# Bernoulli Distribution

## Parametric Random Variables

There are many classic and commonly-seen random variable abstractions that show up in the world of probability. At this point in the class, you will learn about several of the most significant parametric discrete distributions. When solving problems, if you can recognize that a random variable fits one of these formats, then you can use its pre-derived probability mass function (PMF), expectation, variance, and other properties. Random variables of this sort are called parametric random variables. If you can argue that a random variable falls under one of the studied parametric types, you simply need to provide parameters. A good analogy is a class in programming. Creating a parametric random variable is very similar to calling a constructor with input parameters.

## Bernoulli Random Variables

A Bernoulli random variable (also called a boolean or indicator random variable) is the simplest kind of parametric random variable. It can take on two values, 1 and 0. It takes on a 1 if an experiment with probability $p$ resulted in success and a 0 otherwise. Some example uses include a coin flip, a random binary digit, whether a disk drive crashed, and whether someone likes a Netflix movie. Here $p$ is the parameter, but different instances of Bernoulli random variables might have different values of $p$.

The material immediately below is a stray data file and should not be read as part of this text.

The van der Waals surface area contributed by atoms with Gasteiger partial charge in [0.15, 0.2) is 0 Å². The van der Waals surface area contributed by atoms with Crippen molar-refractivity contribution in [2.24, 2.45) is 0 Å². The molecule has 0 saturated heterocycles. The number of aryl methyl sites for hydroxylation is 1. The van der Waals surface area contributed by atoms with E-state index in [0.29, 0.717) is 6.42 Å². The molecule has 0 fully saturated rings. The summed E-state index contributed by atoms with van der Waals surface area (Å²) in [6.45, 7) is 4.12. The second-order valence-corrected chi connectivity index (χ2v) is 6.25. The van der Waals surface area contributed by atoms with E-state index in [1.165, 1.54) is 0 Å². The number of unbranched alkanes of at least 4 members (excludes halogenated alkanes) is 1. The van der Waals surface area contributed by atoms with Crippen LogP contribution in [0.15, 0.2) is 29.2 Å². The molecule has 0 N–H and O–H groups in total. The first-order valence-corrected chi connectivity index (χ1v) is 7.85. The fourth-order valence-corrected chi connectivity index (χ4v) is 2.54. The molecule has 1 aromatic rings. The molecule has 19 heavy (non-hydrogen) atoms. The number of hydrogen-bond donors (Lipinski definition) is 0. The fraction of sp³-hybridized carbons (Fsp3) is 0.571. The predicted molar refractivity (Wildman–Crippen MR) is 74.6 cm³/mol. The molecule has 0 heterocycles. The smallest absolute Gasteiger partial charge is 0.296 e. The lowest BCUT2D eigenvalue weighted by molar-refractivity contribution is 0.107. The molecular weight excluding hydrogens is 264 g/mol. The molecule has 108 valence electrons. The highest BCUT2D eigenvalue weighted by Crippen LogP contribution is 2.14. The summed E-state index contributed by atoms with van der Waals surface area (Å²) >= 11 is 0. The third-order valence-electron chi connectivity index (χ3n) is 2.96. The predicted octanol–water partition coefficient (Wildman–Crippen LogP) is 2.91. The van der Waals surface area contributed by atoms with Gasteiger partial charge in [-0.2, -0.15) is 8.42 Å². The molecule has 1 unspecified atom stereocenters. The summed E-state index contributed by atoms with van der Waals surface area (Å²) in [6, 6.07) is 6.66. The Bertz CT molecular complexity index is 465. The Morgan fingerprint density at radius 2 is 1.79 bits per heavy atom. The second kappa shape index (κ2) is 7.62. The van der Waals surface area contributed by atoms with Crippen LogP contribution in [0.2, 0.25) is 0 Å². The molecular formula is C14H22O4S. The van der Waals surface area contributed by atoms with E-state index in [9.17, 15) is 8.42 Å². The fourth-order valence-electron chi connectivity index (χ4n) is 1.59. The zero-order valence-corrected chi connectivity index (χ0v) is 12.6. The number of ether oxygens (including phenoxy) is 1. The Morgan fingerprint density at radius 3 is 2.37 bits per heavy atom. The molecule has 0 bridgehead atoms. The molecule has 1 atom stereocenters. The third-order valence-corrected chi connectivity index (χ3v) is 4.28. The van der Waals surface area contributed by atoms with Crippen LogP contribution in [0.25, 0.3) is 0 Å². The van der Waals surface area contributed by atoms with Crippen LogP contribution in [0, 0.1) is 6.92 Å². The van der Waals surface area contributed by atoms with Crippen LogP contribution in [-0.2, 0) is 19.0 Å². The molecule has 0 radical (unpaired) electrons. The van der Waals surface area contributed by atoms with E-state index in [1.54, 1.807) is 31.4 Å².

Here is a full description of the key properties of a Bernoulli random variable. If $X$ is declared to be a Bernoulli random variable with parameter $p$, denoted $X ∼ \Ber(p)$:

Bernoulli Random Variable

Notation: $X \sim \Ber(p)$ A boolean variable that is 1 with probability $p$ $p$, the probability that $X=1$. $x$ is either 0 or 1 $\p(X=x) = \begin{cases} p && \text{if }x = 1\\ 1-p && \text{if }x = 0 \end{cases}$ $\p(X=x) = p^x(1-p)^{1-x}$ $\E[X] = p$ $\var(X) = p (1-p)$
Parameter $p$:

Because Bernoulli distributed random variables are parametric, as soon as you declare a random variable to be of type Bernoulli you automatically can know all of these pre-derived properties! Some of these properties are straightforward to prove for a Bernoulli. For example, you could have solved for expectation:

Proof: Expectation of a Bernoulli. If $X$ is a Bernoulli with parameter $p$, $X \sim \Ber(p)$:

\begin{align} \E[X] &= \sum_x x \cdot \p(X=x) && \text{Definition of expectation} \\ &= 1 \cdot p + 0 \cdot (1-p) && X \text{ can take on values 0 and 1} \\ &= p && \text{Remove the 0 term} \end{align}

Proof: Variance of a Bernoulli. If $X$ is a Bernoulli with parameter $p$, $X \sim \Ber(p)$:

To compute variance, first compute $E[X^2]$: \begin{align} E[X^2] &= \sum_x x^2 \cdot \p(X=x) &&\text{LOTUS}\\ &= 0^2 \cdot (1-p) + 1^2 \cdot p\\ &= p \end{align} \begin{align} \var(X) &= E[X^2] - E[X]^2&& \text{Def of variance} \\ &= p - p^2 && \text{Substitute }E[X^2]=p, E[X] = p \\ &= p (1-p) && \text{Factor out }p \end{align}

## Indicator Random Variable

Definition: Indivator Random Variable

An indicator variable is a Bernoulli random variable which takes on the value 1 if an underlying event occurs, and 0 otherwise.

Indicator random variables are a convenient way to convert the "true/false" outcome of an event into a number. That number may be easier to incoporate into an equation. See the binomial expectation derivation for an example.

A random variable $I$ is an indicator variable for an event $A$ if $I = 1$ when $A$ occurs and $I = 0$ if $A$ does not occur. Indicator random variables are Bernoulli random variables, with $p=\P(A)$. $I$ is a common choice of name for an indicator random variable.

Here are some properties of indicator random variables: $\P(I=1)=\P(A)$ and $\E[I]=\P(A)$.